Six Ways to Get Feedback From Your Readers
Authors love feedback. It comes with the territory. After all, we spend hundreds of hours at the keyboard, writing, editing and marketing our releases, and feedback helps to remind us that there are people out there who appreciate it.
Of course, not all feedback is good feedback. Luckily, even negative reviews can help you to grow as an author, as long as they contain constructive criticism. It helps you to find areas that you can improve, and research shows that negative reviews can even help you to sell more copies.
But it isn’t always easy to pick up feedback, and even when people do take the time to review your work, they often say something simple, like “I liked it.” While that’s all well and good for boosting your ego, it’s not as actionable as “I liked the relationships between the characters but it needed some work on the backstory.”
So how can you go about gathering feedback from your readers? And how can you make sure that it’s feedback that you can act upon? Here are six techniques to get you started.
The first thing to do is to ask people – you’d be surprised at how many of your followers will be happy to give you feedback, especially if you ask for specifics. This can be as simple as posting a social media update or as complicated as sending out email marketing messages or paid advertisements. Communicate what you’re looking for – if you want reviews on Amazon, ask! If you want to know what people think of your dialogue, ask! Remember the old adage: if you don’t ask, you don’t get.
A call-to-action is essentially a piece of text or a clickable button or image that tells people what you want them to do. They’re usually placed on a prominent area of a website and encourage people to ‘buy now’, ‘click here’ or – in this case – ‘leave feedback’. Web developers (like post sponsors Publishing Addict) can help to add calls-to-action to your author website to encourage visitors to leave feedback, join your mailing list or buy your books.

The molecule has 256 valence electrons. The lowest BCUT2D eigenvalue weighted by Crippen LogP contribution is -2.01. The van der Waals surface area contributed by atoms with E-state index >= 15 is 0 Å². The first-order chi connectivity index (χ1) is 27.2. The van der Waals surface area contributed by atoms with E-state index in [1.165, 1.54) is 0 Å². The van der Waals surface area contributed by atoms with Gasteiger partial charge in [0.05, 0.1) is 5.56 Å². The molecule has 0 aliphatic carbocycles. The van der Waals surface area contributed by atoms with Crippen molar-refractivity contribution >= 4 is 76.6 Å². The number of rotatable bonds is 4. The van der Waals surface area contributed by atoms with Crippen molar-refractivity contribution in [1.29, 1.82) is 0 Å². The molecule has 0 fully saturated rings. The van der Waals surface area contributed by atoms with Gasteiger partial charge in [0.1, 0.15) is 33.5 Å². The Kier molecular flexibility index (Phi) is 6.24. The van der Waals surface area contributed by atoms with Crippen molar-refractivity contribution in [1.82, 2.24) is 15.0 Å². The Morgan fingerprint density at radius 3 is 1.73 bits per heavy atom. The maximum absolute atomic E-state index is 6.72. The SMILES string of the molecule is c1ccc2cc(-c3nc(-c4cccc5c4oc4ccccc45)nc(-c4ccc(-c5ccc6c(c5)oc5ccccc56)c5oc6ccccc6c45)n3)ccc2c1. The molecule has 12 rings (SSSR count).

Surveys are great because you can define the questions and the types of answer that you’re looking for, and you can examine the data either individually or en masse. Free tools like SurveyMonkey will usually be enough to get the job done, and they offer a unique way of analysing every aspect of your work, from the way that you write to the way that you communicate new releases.
Give people a reason to read and comment on your work, even if it’s just a free e-book in exchange for their time. There’s also room to be creative – for example, you could offer some merchandise in exchange for a review, or even the chance to have a character named after the reviewer in a future release. It doesn’t have to be something huge – even a small incentive can make the difference between someone posting a review and them thinking ‘I’ll do it later.’
For a different type of feedback, consider teaming up with another author and swapping books with each other. That way, you can both leave comments throughout and go into more depth than you’d see from a typical review, and there’s the added advantage that the two of you will both look at it with a writer’s eyes, effectively providing a lightweight form of conceptual editing.
Act On It
Once you’re starting to receive feedback, you need to act on it. Otherwise, the whole process was an exercise in futility, and when you were asking your readers for feedback, you were really asking them for validation. Feedback without action is useless, but if you take what you’re told and learn from it, your work will improve and your readers will be more likely to provide additional feedback in the future. Make sure that you communicate what you’ve learned so that your readers can see that their feedback is helping out.
How do you get feedback from your readers? And how often do you act on what they tell you? Let us know what you think with a comment.
About the author
This post is written by Dane Cobain and sponsored by Publishing Addict, an organisation that specialises in author website design to help writers to establish a brand, connect with their readers and to sell more books.